“Awake”: powerful portrait of Indigenous activism

 On Wednesday, Apr. 17, Lawrence University Native Alliance (LUNA) and the Sustainable RLA team offered a screening of the documentary “Awake: A Dream from Standing Rock” as part of Lawrence’s Earth Week events. The film follows a variety of native activists as they risk their lives to defend their sacred lands from being exploited by the encroachment of the Dakota Access Pipeline (DAPL). 

The film’s audience was witness to firsthand accounts of human rights abuses being committed against these activists, who never lost their resolve or hope in the face of insurmountable odds. There were police forces in riot gear deployed against unarmed protesters on what is technically not their jurisdiction in the first place. They used water hoses and pepper spray and the video recordings of these events serve to be what look like modern day updates on the tactics used against peaceful protesters in the Jim Crow South. 

Why are these lands so important? The film explained that the pipeline would run through the Missouri River, which itself is under sacred Sioux land and is the only source of clean water for those on the Reservation. Tens of thousands of activists joined the member of the Standing Rock Sioux Reservation to protest the multibillion-dollar oil pipeline. The native activists were deemed “water protectors” or “water warriors” for their courageous commitment to water as a binder of nature and humanity. 

While the film doesn’t shy away from showing the brutality of the police forces as they tried to contain the protests, it also offers moments of beauty and gentle reminders that there is still plenty to be hopeful for. The protesters set up a tent city that is almost utopic, were it not for the terrifyingly life-altering reasons that it was established. There are images of the city in the morning when everything was calm and there is a real sense of community amongst people from near and far who have come to protect the land and the water that flows underneath it.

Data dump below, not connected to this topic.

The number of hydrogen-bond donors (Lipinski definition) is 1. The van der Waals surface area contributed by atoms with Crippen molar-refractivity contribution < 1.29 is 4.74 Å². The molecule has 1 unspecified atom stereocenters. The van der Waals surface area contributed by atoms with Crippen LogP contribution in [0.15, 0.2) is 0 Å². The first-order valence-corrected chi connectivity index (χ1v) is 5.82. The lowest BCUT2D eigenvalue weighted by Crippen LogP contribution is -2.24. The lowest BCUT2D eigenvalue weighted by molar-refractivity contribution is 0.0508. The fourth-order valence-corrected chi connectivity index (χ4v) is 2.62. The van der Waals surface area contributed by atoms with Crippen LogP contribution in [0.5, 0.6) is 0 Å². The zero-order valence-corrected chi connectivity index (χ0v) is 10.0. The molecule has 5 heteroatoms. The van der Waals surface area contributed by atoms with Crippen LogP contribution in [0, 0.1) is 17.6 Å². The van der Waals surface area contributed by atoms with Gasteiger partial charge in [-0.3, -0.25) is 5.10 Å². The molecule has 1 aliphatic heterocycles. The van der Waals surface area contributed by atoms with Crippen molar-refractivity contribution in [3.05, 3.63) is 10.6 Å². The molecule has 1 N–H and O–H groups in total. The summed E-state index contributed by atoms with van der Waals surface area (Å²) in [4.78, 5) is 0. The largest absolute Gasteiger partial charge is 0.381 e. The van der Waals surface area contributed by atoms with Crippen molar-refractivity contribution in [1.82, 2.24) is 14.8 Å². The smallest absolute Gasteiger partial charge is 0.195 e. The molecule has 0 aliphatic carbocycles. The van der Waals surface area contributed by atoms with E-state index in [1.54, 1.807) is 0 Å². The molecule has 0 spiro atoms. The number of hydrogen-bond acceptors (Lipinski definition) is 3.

The second half of the documentary focused on one of the directors of the film, Myron Dewey, from the Walker River Paiute Tribe, Agui Diccutta Band (Trout Eaters) and Temoke Shoshone. He considers himself an activist filmmaker and shares credit with two other directors, Josh Fox and James Spione. It was at this point that “Awake” turned into a somewhat different film, as Dewey reflected on the ethics of documenting this conflict and called into question documentary filmmaking as a whole. He kept it relatively specific to the #NODAPL protests, though, as he was able to justify recording these pretty awful things that he sees happening given his allegiance to the cause and the fact that journalists and filmmakers like himself are being surveilled and targeted by the both the local and national law enforcement. There was a terrifying sequence in which Dewey and his team were driving along a road in South Dakota and a police vehicle pulled up next to them and the officers immediately identified Dewey and threatened him with their knowledge of his life and livelihood. 

It is hard to give a thorough account of this 90-minute film because the filmmakers pack so much into it, including testimonies from multiple native sources, the rare instances of kindness between the law and the protesters and the protests that took place on the river bank itself. There are also moments of poetry and grace provided by a voice-over narrator, Floris White Bull, who brought these rather grand conflicts back down to earth. The film is a powerful portrait of the struggle and endurance of indigenous peoples in the face of threats to their lives and culture, as well as to the earth itself.

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